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A Few Notes on Day Trading Options

| | Posted in: Equity Options

In his 2009 book Day Trading Options: Profiting from Price Distortions in Very Brief Time Frames, author Jeff Augen argues that individual investors operate at material informational and analytical disadvantages whether focusing on fundamentals or trend-based technical indicators. He has written this book”for investors who are seeking a different approach and are willing to work very hard to perfect new trading strategies.” This different approach seeks to exploit “well-characterized pricing anomalies and distortions… [that] exist, in part, because contemporary option pricing models assume continuous trading… Today’s option market [responds to market down time] by varying the implied volatility priced into option contracts [thereby presenting a] profit opportunity [that] can become very large under certain circumstances.” Also, “news events often introduce brief distortions that take many minutes for the market to digest. During these brief time frames the market becomes inefficient…[as detected by] a new technical indicator that can be used to quantify rising or falling volatility.” Some notable points from the book are:

From Chapter 1, “Basic Concepts”:

Page 5: “…options day trading focuses only on the underlying mathematics. It does not rely on any financial predictions, company results, or market direction.”

Pages 32-33: “A…realistic approach is to take advantage of occasional pricing inefficiencies that arise in the options market. These distortions can be related to earnings announcements, expiration week, weekend time decay, intraday implied volatility swings, differences between overnight and intraday volatility, or news and rumors. …Private investors can learn to capitalize on such distortions to generate very large returns with relatively little risk. They can also leverage the advances that have been achieved in trading platforms to capture as much profit as possible from efficient execution. Combined with narrow bid-ask spreads and high levels of liquidity, these advances have created unprecedented opportunities for private investors who want to exploit the technical advantages and financial leverage of options while trading in the time frame of a single day.”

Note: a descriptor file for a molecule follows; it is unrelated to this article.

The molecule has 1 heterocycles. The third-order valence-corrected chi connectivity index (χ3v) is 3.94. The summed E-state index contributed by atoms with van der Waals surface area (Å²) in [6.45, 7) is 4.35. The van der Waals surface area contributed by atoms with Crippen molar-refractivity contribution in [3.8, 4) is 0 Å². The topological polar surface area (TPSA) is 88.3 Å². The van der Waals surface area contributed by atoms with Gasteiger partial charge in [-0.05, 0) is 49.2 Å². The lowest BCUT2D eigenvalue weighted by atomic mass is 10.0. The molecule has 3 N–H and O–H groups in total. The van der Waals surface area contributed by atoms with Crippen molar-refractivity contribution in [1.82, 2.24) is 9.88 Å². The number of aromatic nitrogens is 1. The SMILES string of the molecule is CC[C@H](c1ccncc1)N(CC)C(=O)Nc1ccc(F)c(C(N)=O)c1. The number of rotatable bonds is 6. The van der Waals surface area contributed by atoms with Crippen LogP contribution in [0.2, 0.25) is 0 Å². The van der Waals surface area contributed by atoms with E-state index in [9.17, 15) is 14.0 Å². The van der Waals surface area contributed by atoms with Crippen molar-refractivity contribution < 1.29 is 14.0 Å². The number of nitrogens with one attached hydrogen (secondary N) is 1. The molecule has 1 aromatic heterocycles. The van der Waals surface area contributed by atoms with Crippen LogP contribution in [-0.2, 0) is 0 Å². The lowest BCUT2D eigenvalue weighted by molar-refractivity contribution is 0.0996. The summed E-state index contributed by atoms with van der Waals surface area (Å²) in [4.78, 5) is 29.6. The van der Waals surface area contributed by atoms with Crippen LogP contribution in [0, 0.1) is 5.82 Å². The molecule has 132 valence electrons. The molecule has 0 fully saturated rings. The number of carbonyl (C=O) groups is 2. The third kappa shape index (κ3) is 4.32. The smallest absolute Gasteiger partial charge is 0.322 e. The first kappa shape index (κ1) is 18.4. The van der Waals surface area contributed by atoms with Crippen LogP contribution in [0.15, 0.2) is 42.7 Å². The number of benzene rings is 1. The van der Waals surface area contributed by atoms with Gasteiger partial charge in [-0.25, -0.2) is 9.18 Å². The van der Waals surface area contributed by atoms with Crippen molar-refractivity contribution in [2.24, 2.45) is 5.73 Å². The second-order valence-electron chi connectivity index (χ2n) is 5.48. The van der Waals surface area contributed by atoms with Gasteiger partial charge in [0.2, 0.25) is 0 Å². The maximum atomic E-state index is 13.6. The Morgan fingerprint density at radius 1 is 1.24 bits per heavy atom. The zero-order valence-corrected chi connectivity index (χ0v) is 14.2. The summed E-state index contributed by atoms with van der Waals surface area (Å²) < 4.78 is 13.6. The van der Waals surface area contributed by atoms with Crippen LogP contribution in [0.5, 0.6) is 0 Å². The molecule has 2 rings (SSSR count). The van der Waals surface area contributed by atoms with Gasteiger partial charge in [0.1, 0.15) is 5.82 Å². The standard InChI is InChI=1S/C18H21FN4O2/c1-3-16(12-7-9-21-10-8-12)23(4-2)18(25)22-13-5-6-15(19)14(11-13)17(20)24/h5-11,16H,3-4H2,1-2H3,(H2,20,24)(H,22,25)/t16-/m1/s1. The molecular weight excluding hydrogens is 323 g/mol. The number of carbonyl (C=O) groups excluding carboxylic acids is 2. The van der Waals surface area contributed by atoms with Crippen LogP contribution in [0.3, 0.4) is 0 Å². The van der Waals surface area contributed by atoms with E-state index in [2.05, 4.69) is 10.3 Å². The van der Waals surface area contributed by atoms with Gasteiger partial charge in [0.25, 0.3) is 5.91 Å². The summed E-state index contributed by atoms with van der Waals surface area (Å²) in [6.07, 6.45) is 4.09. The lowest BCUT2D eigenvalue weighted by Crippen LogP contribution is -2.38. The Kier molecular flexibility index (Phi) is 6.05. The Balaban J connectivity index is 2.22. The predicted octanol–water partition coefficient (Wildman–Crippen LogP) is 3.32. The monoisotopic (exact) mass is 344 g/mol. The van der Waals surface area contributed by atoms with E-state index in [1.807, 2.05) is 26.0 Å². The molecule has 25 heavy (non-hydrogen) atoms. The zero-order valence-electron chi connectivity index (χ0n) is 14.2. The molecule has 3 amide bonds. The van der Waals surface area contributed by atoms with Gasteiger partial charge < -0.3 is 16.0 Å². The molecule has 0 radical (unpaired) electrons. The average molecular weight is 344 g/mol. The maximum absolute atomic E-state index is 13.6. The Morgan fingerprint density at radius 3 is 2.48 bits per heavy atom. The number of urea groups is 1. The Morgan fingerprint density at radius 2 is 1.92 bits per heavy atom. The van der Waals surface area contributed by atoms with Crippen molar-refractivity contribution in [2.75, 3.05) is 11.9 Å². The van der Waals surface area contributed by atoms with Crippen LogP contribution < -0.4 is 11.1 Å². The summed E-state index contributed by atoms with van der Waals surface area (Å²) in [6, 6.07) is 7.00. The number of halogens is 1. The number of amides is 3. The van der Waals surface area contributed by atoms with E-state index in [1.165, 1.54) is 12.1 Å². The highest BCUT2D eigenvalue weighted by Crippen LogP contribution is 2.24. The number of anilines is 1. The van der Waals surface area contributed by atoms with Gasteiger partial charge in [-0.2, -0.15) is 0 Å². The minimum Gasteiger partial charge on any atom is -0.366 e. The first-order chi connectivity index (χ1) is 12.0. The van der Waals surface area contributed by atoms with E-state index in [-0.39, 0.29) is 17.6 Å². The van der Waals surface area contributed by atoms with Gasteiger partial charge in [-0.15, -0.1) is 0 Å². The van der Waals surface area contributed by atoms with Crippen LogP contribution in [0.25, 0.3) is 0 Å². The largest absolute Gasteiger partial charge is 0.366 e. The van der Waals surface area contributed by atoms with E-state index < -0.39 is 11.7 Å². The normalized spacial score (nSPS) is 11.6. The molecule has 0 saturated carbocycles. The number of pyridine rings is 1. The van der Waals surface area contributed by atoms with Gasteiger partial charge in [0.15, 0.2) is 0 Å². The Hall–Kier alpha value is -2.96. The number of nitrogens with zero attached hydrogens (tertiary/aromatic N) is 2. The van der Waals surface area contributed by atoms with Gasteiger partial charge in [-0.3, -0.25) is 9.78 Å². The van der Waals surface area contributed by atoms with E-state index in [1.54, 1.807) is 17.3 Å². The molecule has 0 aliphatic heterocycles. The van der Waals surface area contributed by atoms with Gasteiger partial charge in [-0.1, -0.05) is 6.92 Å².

From Chapter 2, “New Directions in Automated Trading”:

Pages 77-78: “…the combined efforts of institutional traders equipped with supercomputing platforms and millions of sophisticated private investors with real-time access to financial markets and news has created a situation where inefficiencies are extinguished almost immediately. As a result, it has become nearly impossible to find a combination of pricing parameters or chart patterns that can be profitably exploited for any length of time. …Many of these problems are disguised by back testing systems that allow traders to overoptimize a set of technical indicators and rules.”

From Chapter 3, “Trading Volatility Distortions”:

Pages 81: “Overnight (close-to-open), intraday (open-to-close), and traditional (close-to-close) measures of volatility can vary dramatically. These differences can be used to identify mispriced options and structure statistically advantaged trades. Volatility distortions sometimes vary by weekday. These calendar effects can help time entry and exit points for certain types of short-term trades.”

Page 89: “The principal goal of an option trader is to arbitrage subtle differences between implied and fair volatility by structuring positions that capitalize on those differences.”

Page 97: “Options are…underpriced during the day and overpriced when the market is closed.”

Pages 105-106: “For the overall market, across all days, the average 24-hour price change is only 1.2 times as large as the average 6.5-hour intraday change. Of all the distortions in the options market, this is clearly the largest. …the most sensible approach is to structure positions early in the day and hold them until they are profitable or the market closes. The goal is to avoid owning dramatically overpriced options during the long overnight time frame when time decay dominates and volatility is diminished.”

Pages 108-109: “Our goal is to structure strangles with underpriced options on stocks that tend to exhibit higher volatility than the amount priced into our trade. This goal is best accomplished by selecting stocks with very high intraday to overnight volatility ratios and avoiding long-term trades in which time decay begins to dominate. Especially damaging are trades that span weekends…the most destructive being the final weekend before options expiration.”